a] The tendency for poets to wear formal attire at poetry readings as a reaction to the down-dressing of the 90s.
b] A movement that rose in the 80s to revive formal verse, with the intention of reaching out to a wider public and rejecting the limits of academic poetry.
c] The rising popularity of writing in poetic forms.
I now can reply with confidence (after the arrival, Monday, of my long-awaited the poetry dictionary by John Drury) that it’s b. (And I’m sure my lame attempt at cleverness was a no-brainer for most readers too - oh well).
Of the New Formalism my treasured dictionary goes on to say:
...the New Formalists, according to Dana Gioia, ‘put free verse poets in the ironic and uncomfortable position of being the status quo. Free verse, the creation of an older literary revolution, is now the long-established, ruling orthodoxy; formal poetry the unexpected challenge.’ In addition to Gioia himself, New Formalist poets include Charles Martin, Timothy Steele, Molly Peacock, R. S. Gwynn, Julia Alvarez, and Gjertrud Schnackenberg.
I became vaguely aware of this movement by reading poetry on the internet. Though I haven’t followed it closely, I must admit reading modern poems that flow in natural rhythms, using the diction of normal speech yet still managing to rhyme, is a pleasure. Of course the challenge of writing such, though an attractive, one is fraught with pitfalls. It is too easy to get sing-songy and lazily revert to expected rhymes. I see it as a matter of balance; a poetic high-wire act if you will.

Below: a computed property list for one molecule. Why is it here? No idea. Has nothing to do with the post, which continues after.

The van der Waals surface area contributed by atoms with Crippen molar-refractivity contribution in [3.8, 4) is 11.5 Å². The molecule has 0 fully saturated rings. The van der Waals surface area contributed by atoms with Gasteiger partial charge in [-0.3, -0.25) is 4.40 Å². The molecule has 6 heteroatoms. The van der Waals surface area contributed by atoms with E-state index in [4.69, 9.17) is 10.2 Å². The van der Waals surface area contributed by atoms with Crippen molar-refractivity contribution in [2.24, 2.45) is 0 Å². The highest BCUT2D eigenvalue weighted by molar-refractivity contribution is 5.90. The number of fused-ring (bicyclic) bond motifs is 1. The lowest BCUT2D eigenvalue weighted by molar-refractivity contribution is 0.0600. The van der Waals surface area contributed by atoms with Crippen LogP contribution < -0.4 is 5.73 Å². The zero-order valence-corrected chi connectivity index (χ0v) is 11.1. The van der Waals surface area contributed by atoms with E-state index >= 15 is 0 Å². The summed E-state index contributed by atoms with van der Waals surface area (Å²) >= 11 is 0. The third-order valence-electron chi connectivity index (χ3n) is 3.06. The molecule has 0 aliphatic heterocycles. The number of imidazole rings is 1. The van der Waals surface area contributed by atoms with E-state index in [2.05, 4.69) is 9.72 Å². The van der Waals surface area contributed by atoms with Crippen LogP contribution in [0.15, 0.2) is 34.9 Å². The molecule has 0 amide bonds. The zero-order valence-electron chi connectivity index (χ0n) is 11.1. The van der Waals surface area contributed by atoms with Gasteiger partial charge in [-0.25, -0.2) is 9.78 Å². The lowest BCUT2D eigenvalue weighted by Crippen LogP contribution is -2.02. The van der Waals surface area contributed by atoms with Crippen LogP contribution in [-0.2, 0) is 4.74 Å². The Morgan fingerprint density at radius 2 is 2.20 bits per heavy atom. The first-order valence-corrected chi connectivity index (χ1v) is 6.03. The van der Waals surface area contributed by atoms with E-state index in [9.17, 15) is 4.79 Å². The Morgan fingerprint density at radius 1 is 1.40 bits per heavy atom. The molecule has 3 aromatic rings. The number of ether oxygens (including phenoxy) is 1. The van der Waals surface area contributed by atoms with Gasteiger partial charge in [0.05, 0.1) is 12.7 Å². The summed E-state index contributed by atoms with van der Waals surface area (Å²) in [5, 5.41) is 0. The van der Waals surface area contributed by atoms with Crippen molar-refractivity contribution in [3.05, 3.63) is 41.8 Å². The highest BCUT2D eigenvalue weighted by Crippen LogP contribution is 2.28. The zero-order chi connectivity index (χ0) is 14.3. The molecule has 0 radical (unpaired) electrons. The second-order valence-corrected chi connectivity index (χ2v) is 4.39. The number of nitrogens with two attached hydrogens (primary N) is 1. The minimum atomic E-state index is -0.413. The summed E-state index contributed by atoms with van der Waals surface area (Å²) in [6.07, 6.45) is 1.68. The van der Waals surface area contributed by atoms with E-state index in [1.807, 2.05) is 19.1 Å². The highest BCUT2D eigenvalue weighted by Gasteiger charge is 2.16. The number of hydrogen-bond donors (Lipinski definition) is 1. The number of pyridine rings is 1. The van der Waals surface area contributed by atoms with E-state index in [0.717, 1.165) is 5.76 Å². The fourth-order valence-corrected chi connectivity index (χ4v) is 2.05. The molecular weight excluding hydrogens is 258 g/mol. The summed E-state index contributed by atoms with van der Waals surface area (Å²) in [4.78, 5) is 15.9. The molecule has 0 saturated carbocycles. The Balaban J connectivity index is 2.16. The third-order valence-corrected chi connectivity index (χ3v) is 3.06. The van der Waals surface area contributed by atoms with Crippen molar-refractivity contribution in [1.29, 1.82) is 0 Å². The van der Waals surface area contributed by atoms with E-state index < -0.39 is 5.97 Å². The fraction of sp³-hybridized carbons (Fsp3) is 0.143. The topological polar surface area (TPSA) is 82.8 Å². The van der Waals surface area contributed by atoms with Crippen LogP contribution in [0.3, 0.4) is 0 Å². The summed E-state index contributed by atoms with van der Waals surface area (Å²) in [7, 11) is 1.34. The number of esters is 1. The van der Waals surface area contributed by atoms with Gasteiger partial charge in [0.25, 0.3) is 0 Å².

A web site devoted entirely to metered verse - old and modern – is The Poem Tree. A random sampling will, I think, convince the skeptic of the viability of this movement.
For starters, take A. E. Stallings (b. 1968). Her accessible 'Cardinal Numbers’ begins:
Mrs. Cardinal is dead:
All that remains——a beak of red,
And, fanned across the pavement slab,
Remember how we saw her mate
In the magnolia tree of late,
Glowing, in the faded hour,
A scarlet flower,
And knew, from his nagging sound,
His wife foraged on the ground,
As camouflaged, as he (to us)
Could I pull off something like that? Probably not. But it sure looks like fun!